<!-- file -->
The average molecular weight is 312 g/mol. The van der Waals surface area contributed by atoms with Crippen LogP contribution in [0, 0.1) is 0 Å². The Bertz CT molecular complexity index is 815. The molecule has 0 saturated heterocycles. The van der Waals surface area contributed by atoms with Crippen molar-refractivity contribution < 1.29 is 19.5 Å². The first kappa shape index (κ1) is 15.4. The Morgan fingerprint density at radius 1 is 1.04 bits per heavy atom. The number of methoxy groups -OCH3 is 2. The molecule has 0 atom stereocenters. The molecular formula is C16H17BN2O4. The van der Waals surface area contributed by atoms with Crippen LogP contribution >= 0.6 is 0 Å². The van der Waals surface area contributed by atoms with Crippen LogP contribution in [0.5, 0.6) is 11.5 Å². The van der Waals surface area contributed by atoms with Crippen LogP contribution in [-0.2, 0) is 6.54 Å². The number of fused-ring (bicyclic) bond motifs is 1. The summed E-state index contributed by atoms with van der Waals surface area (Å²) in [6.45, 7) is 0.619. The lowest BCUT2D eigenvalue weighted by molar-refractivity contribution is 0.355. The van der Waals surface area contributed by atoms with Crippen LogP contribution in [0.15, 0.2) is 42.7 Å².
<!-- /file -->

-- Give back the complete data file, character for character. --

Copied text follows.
The average molecular weight is 312 g/mol. The van der Waals surface area contributed by atoms with Crippen LogP contribution in [0, 0.1) is 0 Å². The Bertz CT molecular complexity index is 815. The molecule has 0 saturated heterocycles. The van der Waals surface area contributed by atoms with Crippen molar-refractivity contribution < 1.29 is 19.5 Å². The first kappa shape index (κ1) is 15.4. The Morgan fingerprint density at radius 1 is 1.04 bits per heavy atom. The number of methoxy groups -OCH3 is 2. The molecule has 0 atom stereocenters. The molecular formula is C16H17BN2O4. The van der Waals surface area contributed by atoms with Crippen LogP contribution >= 0.6 is 0 Å². The van der Waals surface area contributed by atoms with Crippen LogP contribution in [0.5, 0.6) is 11.5 Å². The van der Waals surface area contributed by atoms with Crippen LogP contribution in [-0.2, 0) is 6.54 Å². The number of fused-ring (bicyclic) bond motifs is 1. The summed E-state index contributed by atoms with van der Waals surface area (Å²) in [6.45, 7) is 0.619. The lowest BCUT2D eigenvalue weighted by molar-refractivity contribution is 0.355. The van der Waals surface area contributed by atoms with Crippen LogP contribution in [0.15, 0.2) is 42.7 Å².